In April 1963, Alco Products, Inc., introduced the Century line of diesel-electric locomotive models to the North American market. Designed to compete with the latest designs from General Motors and General Electric, initial offerings included the 2,000-horsepower C-420 and 2,400-horsepower C-424. Both models rode on B-B trucks – production of a C-C truck model, designated the C-628, began in late 1963.
But this was to be the last hurrah of what was, at one time in aggregate, the nation’s largest locomotive builder. Between 1848 and 1963, the American Locomotive Co. (its name was changed to Alco Products in 1955) and its multiple predecessors built more than 90,000 locomotives. Most of these were steam locomotives, with the builder producing its first successful diesel-electric in 1924. Century production lasted for only five years, as competition from a onetime ally, General Electric, ate away at Alco’s market share. Production of the Century line ended in 1969, although the designs continued to be built in Canada for another six years. In all, 805 C-series and 168 M-series (the Canadian designation for post-1968 production) models were produced.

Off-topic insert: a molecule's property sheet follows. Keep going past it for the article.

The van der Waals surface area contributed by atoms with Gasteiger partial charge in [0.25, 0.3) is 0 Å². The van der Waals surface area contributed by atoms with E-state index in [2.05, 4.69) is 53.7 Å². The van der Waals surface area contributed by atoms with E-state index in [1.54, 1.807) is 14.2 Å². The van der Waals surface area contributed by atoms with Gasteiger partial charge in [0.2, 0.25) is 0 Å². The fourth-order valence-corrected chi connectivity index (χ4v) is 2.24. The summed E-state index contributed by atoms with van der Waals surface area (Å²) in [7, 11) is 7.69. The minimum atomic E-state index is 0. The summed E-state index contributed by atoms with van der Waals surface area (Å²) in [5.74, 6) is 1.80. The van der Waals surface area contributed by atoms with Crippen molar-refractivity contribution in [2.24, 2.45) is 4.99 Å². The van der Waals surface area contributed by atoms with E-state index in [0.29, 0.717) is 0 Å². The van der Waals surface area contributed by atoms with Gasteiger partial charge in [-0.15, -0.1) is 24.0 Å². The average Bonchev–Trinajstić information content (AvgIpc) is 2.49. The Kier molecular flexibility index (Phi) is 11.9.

Volume 1 covers the C-415, C-424, C-425, and C-430 models in text, photographs, and roster.
Softbound, 168 pages, 250-plus color and black-and-white photographs.
Alco Century – Vol 1
Photo may not show actual road number . Please see description for actual road number